“Creature in the Well” is a strange beast. The decision to do away with traditional combat in favor of a pinball-inspired gameplay is unique, but this odd gameplay style, while occasionally thrilling, takes too long to unfold in its complexity. Just when things start to get interesting the credits roll.
The gameplay, which features no enemies or violence in a traditional sense, instead, features players flinging energy orbs at pinball-style bumpers and paddles fighting the time limit and their own flung energy orbs instead of traditional enemies.
Players take on the role of a recently awakened robot. The player is tasked with repairing a massive machine while beset by the titular beast.
The monster is a constant presence but remains hidden in shadow, with only its skeletal arms and glowing eyes visible. The beast and the desert town outside its lair start out as fascinating parts of the world, but their initial appeal begins to wear thin.
The only place where “Creature” is unambiguously amazing is in its art style. It uses cell shading techniques on simple 3D animation to bring to life both its arid deserts and its futuristic machinery in glorious, colorful detail.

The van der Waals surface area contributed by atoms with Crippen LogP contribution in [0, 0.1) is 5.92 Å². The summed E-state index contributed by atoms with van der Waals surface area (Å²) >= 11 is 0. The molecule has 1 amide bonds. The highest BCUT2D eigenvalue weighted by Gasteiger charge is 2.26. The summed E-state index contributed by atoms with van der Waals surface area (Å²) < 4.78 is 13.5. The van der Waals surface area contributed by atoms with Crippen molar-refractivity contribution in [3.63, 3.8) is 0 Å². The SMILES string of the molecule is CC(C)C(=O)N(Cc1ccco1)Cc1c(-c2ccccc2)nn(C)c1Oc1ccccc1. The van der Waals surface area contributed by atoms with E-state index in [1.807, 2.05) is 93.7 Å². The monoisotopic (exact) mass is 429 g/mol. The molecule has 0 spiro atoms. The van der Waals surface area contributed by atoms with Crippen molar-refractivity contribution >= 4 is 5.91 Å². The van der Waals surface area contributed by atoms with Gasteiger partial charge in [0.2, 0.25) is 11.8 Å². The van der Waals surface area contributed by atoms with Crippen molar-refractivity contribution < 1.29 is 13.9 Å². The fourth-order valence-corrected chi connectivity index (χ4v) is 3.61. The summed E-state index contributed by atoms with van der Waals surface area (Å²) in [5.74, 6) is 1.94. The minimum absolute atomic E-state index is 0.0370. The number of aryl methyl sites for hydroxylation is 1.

Gameplay follows an inverse curve, while it starts out simple, it eventually evolves into a frantic, challenging, complex experience that is somewhere between a bullet hell shooter and a Zelda- style adventure game.
The gameplay takes place in individual dungeons, each of which introduces a different mechanic. While many of these are interesting, it takes over half the game until anything challenging is presented.
Seemingly at random, the difficulty will lurch from anemic to overwhelming in a way that can be quite disorienting to players.
Each dungeon is accessed from the central hub. They all flow in much the same way, with players moving from room to room finding secrets and clearing obstacles before completing a gauntlet set up by the beast.
As the game forges on the dungeons feel more and more similar, none standing out visually, and all progressing in the same way.
However, when the game nears its conclusion and all the mechanics begin working in tandem, the game really finds its feet. It is difficult without being impossible, engaging with minimal frustration.
Much of “Creature in the Well” feels like a first draft. There is a brilliant idea here, but it takes too long to realize its potential. As a brave, new, experience it certainly is worth your time, but its flaws plague the player almost as doggedly as the game’s antagonist.